Some thingsparticularly adolescencenever change. One kid will always be picked last for the futbol team (even after the kid with polio), and siblings will always be rivals. Men who keep their money in a shoebox will eventually get burned, and Bar Mitzvahs will throw families into disarray. In Paul Weiland's film "Sixty Six," the inevitable occursover and over.
We watch as Burnie Reubens, a buck-toothed asthmatic with glasses thicker than sliced pastrami, is overlooked, one-upped and pushed around. His one chance for "making an impression on the world, to keep from disappearing" is to have "the Gone with the Wind,
the Jesus Christ" of Bar Mitzvahs. He meticulously plans everything, from the place settings to the guest list, all with the secret wish of topping his older brother Alvie's Bar Mitzvah.
But when he discovers that his big day will coincide with the 1966 World Cup Final, he becomes the only soul in North London who hopes for England's defeat. While the rest of the country watches in ecstatic disbelief as England does the impossible, Burnie prays for a team-wide case of diarrhea.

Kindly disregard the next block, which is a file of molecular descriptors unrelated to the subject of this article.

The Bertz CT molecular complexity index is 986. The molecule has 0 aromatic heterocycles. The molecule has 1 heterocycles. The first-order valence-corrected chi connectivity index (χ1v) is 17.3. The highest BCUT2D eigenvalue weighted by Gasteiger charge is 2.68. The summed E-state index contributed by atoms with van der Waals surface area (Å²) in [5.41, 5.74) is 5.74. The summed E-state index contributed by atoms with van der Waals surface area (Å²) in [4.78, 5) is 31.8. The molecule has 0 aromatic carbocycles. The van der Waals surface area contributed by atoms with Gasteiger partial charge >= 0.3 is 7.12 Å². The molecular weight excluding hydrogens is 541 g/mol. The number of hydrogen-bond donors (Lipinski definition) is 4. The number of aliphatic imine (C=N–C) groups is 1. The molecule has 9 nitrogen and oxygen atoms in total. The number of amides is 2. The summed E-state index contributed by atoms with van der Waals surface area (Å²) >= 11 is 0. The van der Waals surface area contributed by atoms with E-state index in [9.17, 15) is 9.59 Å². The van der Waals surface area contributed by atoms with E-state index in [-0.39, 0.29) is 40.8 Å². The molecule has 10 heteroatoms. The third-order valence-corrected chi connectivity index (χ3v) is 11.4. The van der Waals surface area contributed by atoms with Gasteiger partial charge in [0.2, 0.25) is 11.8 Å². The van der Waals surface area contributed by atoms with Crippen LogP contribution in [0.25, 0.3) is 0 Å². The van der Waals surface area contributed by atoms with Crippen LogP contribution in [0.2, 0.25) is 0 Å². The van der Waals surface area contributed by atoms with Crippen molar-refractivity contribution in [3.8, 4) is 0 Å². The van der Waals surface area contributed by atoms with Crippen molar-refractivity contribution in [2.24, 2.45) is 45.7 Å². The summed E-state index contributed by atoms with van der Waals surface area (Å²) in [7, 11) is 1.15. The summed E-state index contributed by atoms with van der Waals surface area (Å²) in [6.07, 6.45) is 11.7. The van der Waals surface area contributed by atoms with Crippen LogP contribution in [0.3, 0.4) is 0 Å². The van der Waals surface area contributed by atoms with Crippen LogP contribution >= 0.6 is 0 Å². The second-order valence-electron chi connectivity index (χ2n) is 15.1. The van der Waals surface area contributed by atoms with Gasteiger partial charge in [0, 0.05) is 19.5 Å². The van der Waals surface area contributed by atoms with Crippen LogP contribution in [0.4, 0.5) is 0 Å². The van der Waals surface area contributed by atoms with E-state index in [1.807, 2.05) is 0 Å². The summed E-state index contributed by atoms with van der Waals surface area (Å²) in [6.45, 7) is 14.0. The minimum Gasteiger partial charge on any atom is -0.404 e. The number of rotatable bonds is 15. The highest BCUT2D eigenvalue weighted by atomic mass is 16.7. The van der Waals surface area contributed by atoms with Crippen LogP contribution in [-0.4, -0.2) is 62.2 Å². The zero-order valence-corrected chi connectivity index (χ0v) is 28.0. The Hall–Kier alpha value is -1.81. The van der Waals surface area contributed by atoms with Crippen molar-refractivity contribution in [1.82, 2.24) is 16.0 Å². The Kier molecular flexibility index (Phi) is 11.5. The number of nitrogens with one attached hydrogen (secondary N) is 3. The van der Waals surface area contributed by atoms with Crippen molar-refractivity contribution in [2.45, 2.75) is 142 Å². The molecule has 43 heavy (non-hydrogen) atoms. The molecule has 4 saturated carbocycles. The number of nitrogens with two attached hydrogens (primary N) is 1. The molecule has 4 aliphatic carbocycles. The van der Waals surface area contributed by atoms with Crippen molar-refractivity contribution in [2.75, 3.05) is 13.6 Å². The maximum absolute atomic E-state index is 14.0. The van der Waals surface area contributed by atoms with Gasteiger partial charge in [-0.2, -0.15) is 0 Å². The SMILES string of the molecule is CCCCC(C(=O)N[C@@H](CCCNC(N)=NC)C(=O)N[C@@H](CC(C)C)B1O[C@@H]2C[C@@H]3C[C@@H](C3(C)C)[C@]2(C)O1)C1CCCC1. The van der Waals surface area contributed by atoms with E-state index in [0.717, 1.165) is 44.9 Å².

Even as guest after guest feigns plague and destruction to get out of his Bar Mitzvah, other forces begin to eclipse his dream. Disasters, one after another, befall his family. Everything in his world slowly falls apart, and his own coming of age is forced more by fires and toppling ladders than by any religious ceremony.
Flawlessly written and cast, "Sixty Six" is smart, funny and tender without being sentimental. Its characters, both major and minor (including a blind rabbi with all the answers and an aunt whose cooking would inspire nausea in a starving sailor) are quirky enough to seem straight out of real life.
Veteran Helena Bonham Carter is spot on as the no-nonsense mother with a cigarette always in hand, as is Eddie Marsan, the neurotic and paranoid father suffering with his own demons. He also lives in the shadow of an older brother and presides over a failing family business. Gregg Sulkin, as Burnie, is the perfect adolescent beta male, lisping, wheezing and whining his way through the movie, making the pubescent years all too memorable. The movie captures England in the 1960s through the lens of a Jewish teenage boy and his many defeats, which make his successes all the sweeter.
to the author: wonderful review. your colorful details, eg: "glasses thicker than sliced pastrami" and "whose cooking would inspire nausea in a starving sailor," brought this film to life. though the plight of a beta male isn't my preferred genre of film (ordinarily), i feel compelled to see this movie thanks to your review.